Since 1997, Romeo Vendrame has been exploring the possibilities of photography. His interest is not so much the traditional reproduction of an image, however, as the painterly qualities of the medium. Although his photographs are ostensibly of visible real-world objects, the finished pictures convey a reality that has little to do with the original objects. Instead the magic of each picture derives from the detour it takes through the medium, via which the invisible spirits lurking within each person, thing, flower, tree or blade of grass and swirling around in front of the lens – or is that just the neutrinos? – suddenly seem visible.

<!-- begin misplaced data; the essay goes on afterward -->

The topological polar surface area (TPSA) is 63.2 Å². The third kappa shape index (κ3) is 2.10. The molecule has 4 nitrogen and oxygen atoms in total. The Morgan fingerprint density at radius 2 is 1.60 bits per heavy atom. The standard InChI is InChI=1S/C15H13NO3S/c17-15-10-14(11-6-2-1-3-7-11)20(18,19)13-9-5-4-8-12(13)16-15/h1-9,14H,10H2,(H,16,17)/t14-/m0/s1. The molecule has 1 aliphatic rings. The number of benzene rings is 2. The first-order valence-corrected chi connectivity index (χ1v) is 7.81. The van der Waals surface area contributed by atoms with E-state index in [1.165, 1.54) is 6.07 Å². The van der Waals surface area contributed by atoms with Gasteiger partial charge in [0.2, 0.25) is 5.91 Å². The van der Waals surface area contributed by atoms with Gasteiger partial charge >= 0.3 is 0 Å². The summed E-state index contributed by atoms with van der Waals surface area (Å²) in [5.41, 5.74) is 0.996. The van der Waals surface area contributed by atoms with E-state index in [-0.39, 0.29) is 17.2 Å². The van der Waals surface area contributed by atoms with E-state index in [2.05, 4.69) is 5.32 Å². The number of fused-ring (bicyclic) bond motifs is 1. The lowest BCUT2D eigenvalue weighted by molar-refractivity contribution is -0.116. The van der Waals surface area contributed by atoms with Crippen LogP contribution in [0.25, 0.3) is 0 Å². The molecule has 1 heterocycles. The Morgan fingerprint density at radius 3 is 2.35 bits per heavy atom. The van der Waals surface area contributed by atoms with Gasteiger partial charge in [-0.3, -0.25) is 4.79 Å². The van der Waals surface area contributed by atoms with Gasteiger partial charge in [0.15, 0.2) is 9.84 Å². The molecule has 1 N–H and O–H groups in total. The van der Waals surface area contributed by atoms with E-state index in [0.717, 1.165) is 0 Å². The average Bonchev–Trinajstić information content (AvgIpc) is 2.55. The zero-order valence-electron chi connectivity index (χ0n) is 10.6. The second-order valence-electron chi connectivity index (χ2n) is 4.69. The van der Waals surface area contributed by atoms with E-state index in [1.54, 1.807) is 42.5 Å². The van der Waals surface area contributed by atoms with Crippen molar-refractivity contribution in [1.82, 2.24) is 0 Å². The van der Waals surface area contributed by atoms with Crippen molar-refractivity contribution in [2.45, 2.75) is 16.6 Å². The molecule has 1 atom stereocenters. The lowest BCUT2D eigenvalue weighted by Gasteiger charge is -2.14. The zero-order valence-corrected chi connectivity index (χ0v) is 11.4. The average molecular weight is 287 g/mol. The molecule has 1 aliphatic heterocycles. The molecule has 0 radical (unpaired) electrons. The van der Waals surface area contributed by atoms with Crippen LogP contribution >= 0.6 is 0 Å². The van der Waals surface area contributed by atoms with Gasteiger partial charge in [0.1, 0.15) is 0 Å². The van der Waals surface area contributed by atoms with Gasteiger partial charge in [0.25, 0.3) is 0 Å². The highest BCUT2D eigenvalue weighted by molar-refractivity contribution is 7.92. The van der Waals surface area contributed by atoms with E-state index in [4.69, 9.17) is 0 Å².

In the three-part series low life (1998/99), we see circular shapes that remind us of distant planets hurtling through the cosmos. And yet we are unable to quite place the pictures’ motifs, which also resemble scientific images of egg cells (part 1), or recall unidentified objects flying through sky-like coloured spaces or swimming through water (part 3). We find strange life forms – half-plant, half-animal, entirely uncategorisable – and unexplainable landscapes. We seem to be looking at something plastic and yet at the same time are reminded of encrusted salt lake surfaces (part 2). In short: no single definition seems adequate. What these photographs have in common – and what they share with Vendrame’s other work – are the confusing perspectives, the occasional glimpses of axes of symmetry and the way they take us in two different directions at once: leading us down into the infinitesimally small and from there off into the far distance, into huge open spaces, then returning us to the microscopic. With these early works based on three-dimensional objects and coloured surfaces, Romeo Vendrame has created abstract visual worlds that are without place or name, existing somewhere at the beginning of an indeterminate something.